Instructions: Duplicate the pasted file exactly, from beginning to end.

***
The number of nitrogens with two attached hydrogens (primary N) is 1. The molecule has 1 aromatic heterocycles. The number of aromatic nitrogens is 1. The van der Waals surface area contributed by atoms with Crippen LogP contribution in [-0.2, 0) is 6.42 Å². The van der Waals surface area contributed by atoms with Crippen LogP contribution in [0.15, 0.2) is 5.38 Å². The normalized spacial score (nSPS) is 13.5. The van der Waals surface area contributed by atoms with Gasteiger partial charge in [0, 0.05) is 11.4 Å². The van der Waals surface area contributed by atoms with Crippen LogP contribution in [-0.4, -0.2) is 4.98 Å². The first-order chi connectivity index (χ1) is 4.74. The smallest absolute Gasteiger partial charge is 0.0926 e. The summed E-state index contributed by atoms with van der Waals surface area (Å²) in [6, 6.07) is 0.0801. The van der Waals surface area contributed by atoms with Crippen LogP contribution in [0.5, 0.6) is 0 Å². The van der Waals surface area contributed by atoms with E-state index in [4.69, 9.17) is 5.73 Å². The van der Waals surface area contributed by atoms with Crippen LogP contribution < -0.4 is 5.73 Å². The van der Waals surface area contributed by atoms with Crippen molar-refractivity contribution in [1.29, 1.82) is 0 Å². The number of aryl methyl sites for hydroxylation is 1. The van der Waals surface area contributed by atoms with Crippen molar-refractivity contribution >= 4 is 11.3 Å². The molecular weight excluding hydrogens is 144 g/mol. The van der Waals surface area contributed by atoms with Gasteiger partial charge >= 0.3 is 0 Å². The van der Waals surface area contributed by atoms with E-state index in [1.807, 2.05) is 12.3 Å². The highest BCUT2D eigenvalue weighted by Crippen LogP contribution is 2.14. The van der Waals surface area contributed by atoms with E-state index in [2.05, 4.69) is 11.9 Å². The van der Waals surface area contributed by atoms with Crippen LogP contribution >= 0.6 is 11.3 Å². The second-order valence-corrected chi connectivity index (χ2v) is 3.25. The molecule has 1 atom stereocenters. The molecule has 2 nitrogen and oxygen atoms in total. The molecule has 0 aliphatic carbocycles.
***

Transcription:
The number of nitrogens with two attached hydrogens (primary N) is 1. The molecule has 1 aromatic heterocycles. The number of aromatic nitrogens is 1. The van der Waals surface area contributed by atoms with Crippen LogP contribution in [-0.2, 0) is 6.42 Å². The van der Waals surface area contributed by atoms with Crippen LogP contribution in [0.15, 0.2) is 5.38 Å². The normalized spacial score (nSPS) is 13.5. The van der Waals surface area contributed by atoms with Gasteiger partial charge in [0, 0.05) is 11.4 Å². The van der Waals surface area contributed by atoms with Crippen LogP contribution in [-0.4, -0.2) is 4.98 Å². The first-order chi connectivity index (χ1) is 4.74. The smallest absolute Gasteiger partial charge is 0.0926 e. The summed E-state index contributed by atoms with van der Waals surface area (Å²) in [6, 6.07) is 0.0801. The van der Waals surface area contributed by atoms with Crippen LogP contribution in [0.5, 0.6) is 0 Å². The van der Waals surface area contributed by atoms with E-state index in [4.69, 9.17) is 5.73 Å². The van der Waals surface area contributed by atoms with Crippen LogP contribution < -0.4 is 5.73 Å². The van der Waals surface area contributed by atoms with Crippen molar-refractivity contribution in [1.29, 1.82) is 0 Å². The number of aryl methyl sites for hydroxylation is 1. The van der Waals surface area contributed by atoms with Crippen molar-refractivity contribution >= 4 is 11.3 Å². The molecular weight excluding hydrogens is 144 g/mol. The van der Waals surface area contributed by atoms with Gasteiger partial charge >= 0.3 is 0 Å². The van der Waals surface area contributed by atoms with E-state index in [1.807, 2.05) is 12.3 Å². The highest BCUT2D eigenvalue weighted by Crippen LogP contribution is 2.14. The van der Waals surface area contributed by atoms with E-state index in [2.05, 4.69) is 11.9 Å². The van der Waals surface area contributed by atoms with Crippen LogP contribution >= 0.6 is 11.3 Å². The second-order valence-corrected chi connectivity index (χ2v) is 3.25. The molecule has 1 atom stereocenters. The molecule has 2 nitrogen and oxygen atoms in total. The molecule has 0 aliphatic carbocycles.